In this example we can see an organizational chart in 3 tiers:
- The first tier is the applicant.
- The second tier shows 2 credible managers (Sales Manager and Logistics Manager), a special skills position (Import&Export Specialist) and 1 Administrative Manager (which can be a legitimate position in some cases).
- The final row displays the employees who perform operational tasks.
The main challenge will be to create an organizational flow chart that fits a similar US model satisfactory for the US entity – don’t hesitate to send us an organizational chart to www.joorney.com for a diagnostic. We are happy to help evaluate your chart and improve it for the benefit of securing the L1 visa.
Salaries, for each of these positions, must meet industry standards for the Job Title; in addition, you must take into consideration the location where you are being recruited. The standard salary between two major cities like New York City and Los Angeles vary greatly, please keep this in mind. You can find good average salary data on www.onetonline.org
Communication With Your Immigration Attorney –
Having an immigration attorney approve the US organizational chart for Year 1 is definitely a bonus that will reap great benefits. Immigration attorneys handle tons of L1 visa applications making them sensitive and knowledgeable about the whether the application or employee structure chart needs to be strengthened in order to be more successful with the L1 visa application.
Office Space Has to Make Sense –
We have seen applicants for the L1 visa be rejected because the office space wasn’t adequate or large enough to handle the employee structure planned for Year 1. USCIS has said, in their comments, that the office space was not coherent or compliant with the recruitment plan for the company. This is a red flag and you should be aware of this before submitting an application and not after.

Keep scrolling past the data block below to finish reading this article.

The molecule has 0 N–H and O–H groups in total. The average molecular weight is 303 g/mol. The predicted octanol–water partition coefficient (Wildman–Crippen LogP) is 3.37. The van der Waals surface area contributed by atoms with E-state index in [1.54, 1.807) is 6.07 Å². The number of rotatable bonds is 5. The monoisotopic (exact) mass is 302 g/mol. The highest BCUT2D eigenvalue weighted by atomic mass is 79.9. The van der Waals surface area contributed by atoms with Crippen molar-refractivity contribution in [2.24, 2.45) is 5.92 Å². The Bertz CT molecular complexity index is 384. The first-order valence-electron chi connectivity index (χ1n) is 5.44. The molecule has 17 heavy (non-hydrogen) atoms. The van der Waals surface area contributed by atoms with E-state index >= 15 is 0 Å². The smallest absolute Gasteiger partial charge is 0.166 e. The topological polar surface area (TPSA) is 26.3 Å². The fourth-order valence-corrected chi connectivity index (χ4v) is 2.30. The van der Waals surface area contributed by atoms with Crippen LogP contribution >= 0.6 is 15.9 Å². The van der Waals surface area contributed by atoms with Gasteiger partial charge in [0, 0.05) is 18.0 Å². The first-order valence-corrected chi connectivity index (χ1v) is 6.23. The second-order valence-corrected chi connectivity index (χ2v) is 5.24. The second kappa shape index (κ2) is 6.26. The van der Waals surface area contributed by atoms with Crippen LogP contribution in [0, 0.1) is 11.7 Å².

#2 Prove that your sales projections are credible – the Feasibility Study
USCIS’s vision of sales is that they should meet industry standards and be able to compete with other players in the market. The purpose of credible sales projections is to verify that the employee can support a structure with the number of employees required to sustain an L1 visa and that the employees are participating in the job creation process. We know it’s tough to justify sales right away when the market has not yet been tested, but we have prepared a few ways that can be used to show immigration that the sales projections make sense and are realistic.
Industry Analysis – An industry analysis allows for the display of industry trends in which you are competing and proves to the USCIS how you can justify short term and/or long term growth. Historical data, key players, and geographic data help put the business plan in context and therefore support sales data. Use these to your advantage.
Market and Competition Analysis – With a market and competition analysis the employee can show USCIS that the unique advantages company are: how the product and service positioning are outstanding, how targets have been identified and cater to their needs differently and more effectively than the competition. This analysis can be connected to sales projections and support revenue streams.
Marketing & Sales Investment – Showing USCIS that you have invested in marketing efforts and sales channels is a very straightforward way to justify sales projections.
Proven Business Model – An established business model in the home country is an effective way to prove to US company’s operations that the product is not affected by location. Regardless, it’s always a positive point to include in the business plan.